A survey of a leading price comparison platform shows that banks in Germany are most keen on granting credit to Greeks living in Germany. But native Germans come a close second, way ahead of people from other nations.
Verivox is a leading German price comparison platform digging out the best offers for clients in sectors ranging from energy and telecommunications contracts to insurances and financial products.
As such, the company also has insights into the credit industry in Europe's powerhouse. Every adult living in the country that has a bank account in principle qualifies for securing a credit line.
In a survey of its own, Verivox has compared 11 nationalities to see which one stands the best chance of getting loans from domestic lenders. For this, it analyzed installment loan requests processed through its services between June 2018 and May 2019.
Lenders love the Greeks
The No.1 result that sticks out in the study is that lenders are happiest to grant loans to Greek nationals living in Germany. Of all German-based Greeks applying for a loan in the specified period, 73% received an offer from one or several banks. Surprisingly, that's slightly more than the 72% rate among native German applicants.
"At first glance, the results may come as a surprise to many," Oliver Maier told DW. He's a Verivox managing director responsible for the firm's financial services comparison division.
"Whether a loan is offered and granted, and how much is granted for that matter, depends largely on clients' financial standing, that is their creditworthiness, with an important criterion being people's monthly take-home incomes," Maier added.
The study bears out that German loan applicants logged average monthly net incomes of €1,952 ($2,162), slightly more than Greek nationals had at their disposal in terms of net earnings.
"Among all Verivox clients, German and Greek borrowers had higher-than-average earnings, but based on the figures we have, we can't really say why Greek nationals living in Germany received even more loan offers from banks than Germans," Maier conceded.
In the table of nationals from the 11 countries surveyed, Bulgarians, Poles and Hungarians faced the biggest hurdles when applying for a loan, with roughly three-fifths of all applications not resulting in a bank offer.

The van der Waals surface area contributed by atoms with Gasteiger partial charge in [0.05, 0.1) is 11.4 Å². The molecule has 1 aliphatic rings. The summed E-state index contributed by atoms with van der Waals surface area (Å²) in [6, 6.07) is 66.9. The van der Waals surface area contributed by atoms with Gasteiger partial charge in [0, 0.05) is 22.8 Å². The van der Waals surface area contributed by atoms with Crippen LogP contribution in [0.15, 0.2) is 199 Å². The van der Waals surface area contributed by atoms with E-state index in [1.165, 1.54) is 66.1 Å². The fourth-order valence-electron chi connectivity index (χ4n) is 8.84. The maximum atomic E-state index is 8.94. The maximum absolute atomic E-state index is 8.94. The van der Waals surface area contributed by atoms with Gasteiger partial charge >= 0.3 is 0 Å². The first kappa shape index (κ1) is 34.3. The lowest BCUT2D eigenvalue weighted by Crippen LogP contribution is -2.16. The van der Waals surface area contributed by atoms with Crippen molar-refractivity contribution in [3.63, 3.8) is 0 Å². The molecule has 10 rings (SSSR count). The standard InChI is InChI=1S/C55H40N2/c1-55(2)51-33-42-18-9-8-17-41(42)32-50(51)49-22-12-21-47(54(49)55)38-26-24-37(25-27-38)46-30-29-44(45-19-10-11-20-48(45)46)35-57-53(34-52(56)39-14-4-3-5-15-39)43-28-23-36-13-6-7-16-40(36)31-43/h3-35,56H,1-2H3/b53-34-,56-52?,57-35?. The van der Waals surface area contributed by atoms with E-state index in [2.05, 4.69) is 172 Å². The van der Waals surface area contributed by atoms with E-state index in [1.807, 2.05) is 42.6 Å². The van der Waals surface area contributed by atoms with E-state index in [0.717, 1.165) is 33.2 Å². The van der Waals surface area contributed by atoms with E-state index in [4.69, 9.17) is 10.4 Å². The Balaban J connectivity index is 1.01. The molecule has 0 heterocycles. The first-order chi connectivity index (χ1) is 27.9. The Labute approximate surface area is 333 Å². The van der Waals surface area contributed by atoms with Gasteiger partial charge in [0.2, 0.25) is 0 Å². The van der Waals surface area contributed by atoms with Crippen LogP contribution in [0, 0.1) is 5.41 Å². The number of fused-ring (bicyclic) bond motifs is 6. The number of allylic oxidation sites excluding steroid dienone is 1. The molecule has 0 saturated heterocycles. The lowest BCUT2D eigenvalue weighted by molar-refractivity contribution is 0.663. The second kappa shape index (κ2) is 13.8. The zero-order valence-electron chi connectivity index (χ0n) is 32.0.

Big loan or small loan?
One is inclined to assume that those with above-average net incomes would also invariably seek above-average loans. But the Verivox study provides no proof for that.
"Clients that are preferred by banks because of their creditworthiness are not automatically the ones applying for or actually taking out the biggest loans," Maier explained. "Our most recent study shows that this was not the case in the period under review."
The highest installment loans of €19,700 were actually sought by Turkish nationals living in Germany. Native Germans applied for a little over €15,000 on average — that's a tad below the overall average.
However, earlier surveys do indicate that people with higher incomes tend to take out higher loans. "A closer look at Germany reveals that the highest loans generally go to above-average earners in the more affluent southern Germans states of Baden-Württemberg, Bavaria and Hesse," Maier pointed out.
Verivox also looked at who wanted a loan most often among all the clients in question. It appeared that there was no direct correlation between clients' creditworthiness and the frequency of loan requests.
People from Croatia apply for loans more often than all the other 10 contenders, although they're only middle-of-the-table when it comes to their average net incomes. Greek nationals for their part do not ask for a loan very often, with their application frequency roughly 32% below the average.
The list of 11, from first to last place in terms of loans applied for, was Greece, Germany, Bosnia and Herzegovina, Italy, Serbia, Croatia, Turkey, Romania, Hungary, Poland and Bulgaria.